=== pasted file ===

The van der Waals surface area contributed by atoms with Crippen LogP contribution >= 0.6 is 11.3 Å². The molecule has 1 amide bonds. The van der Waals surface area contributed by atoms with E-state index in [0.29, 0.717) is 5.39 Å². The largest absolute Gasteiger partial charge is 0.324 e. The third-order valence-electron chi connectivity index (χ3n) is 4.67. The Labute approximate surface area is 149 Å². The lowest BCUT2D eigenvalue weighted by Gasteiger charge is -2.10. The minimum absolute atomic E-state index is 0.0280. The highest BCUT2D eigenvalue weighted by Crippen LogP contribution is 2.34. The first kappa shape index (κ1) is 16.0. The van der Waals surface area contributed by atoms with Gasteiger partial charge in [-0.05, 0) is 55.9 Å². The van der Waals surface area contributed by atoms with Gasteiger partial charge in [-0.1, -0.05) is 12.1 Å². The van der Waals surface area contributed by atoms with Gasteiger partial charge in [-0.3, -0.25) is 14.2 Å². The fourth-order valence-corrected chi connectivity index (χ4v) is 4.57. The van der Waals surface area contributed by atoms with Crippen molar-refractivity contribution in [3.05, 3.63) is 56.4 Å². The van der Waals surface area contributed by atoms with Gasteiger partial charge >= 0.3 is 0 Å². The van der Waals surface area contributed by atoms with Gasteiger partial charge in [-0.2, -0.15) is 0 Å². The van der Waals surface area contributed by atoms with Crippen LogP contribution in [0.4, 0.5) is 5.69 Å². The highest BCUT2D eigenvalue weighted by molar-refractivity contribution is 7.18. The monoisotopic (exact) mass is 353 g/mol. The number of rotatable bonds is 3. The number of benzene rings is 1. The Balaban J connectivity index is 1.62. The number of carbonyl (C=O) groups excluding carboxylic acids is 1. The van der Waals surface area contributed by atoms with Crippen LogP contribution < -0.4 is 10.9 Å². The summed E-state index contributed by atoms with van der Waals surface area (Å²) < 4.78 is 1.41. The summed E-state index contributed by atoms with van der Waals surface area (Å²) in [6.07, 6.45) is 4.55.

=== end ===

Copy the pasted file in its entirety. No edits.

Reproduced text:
The van der Waals surface area contributed by atoms with Crippen LogP contribution >= 0.6 is 11.3 Å². The molecule has 1 amide bonds. The van der Waals surface area contributed by atoms with E-state index in [0.29, 0.717) is 5.39 Å². The largest absolute Gasteiger partial charge is 0.324 e. The third-order valence-electron chi connectivity index (χ3n) is 4.67. The Labute approximate surface area is 149 Å². The lowest BCUT2D eigenvalue weighted by Gasteiger charge is -2.10. The minimum absolute atomic E-state index is 0.0280. The highest BCUT2D eigenvalue weighted by Crippen LogP contribution is 2.34. The first kappa shape index (κ1) is 16.0. The van der Waals surface area contributed by atoms with Gasteiger partial charge in [-0.05, 0) is 55.9 Å². The van der Waals surface area contributed by atoms with Gasteiger partial charge in [-0.1, -0.05) is 12.1 Å². The van der Waals surface area contributed by atoms with Gasteiger partial charge in [-0.3, -0.25) is 14.2 Å². The fourth-order valence-corrected chi connectivity index (χ4v) is 4.57. The van der Waals surface area contributed by atoms with Crippen molar-refractivity contribution in [3.05, 3.63) is 56.4 Å². The van der Waals surface area contributed by atoms with Gasteiger partial charge >= 0.3 is 0 Å². The van der Waals surface area contributed by atoms with Gasteiger partial charge in [-0.2, -0.15) is 0 Å². The van der Waals surface area contributed by atoms with Crippen LogP contribution in [0.4, 0.5) is 5.69 Å². The highest BCUT2D eigenvalue weighted by molar-refractivity contribution is 7.18. The monoisotopic (exact) mass is 353 g/mol. The number of rotatable bonds is 3. The number of benzene rings is 1. The Balaban J connectivity index is 1.62. The number of carbonyl (C=O) groups excluding carboxylic acids is 1. The van der Waals surface area contributed by atoms with Crippen LogP contribution < -0.4 is 10.9 Å². The summed E-state index contributed by atoms with van der Waals surface area (Å²) < 4.78 is 1.41. The summed E-state index contributed by atoms with van der Waals surface area (Å²) in [6.07, 6.45) is 4.55.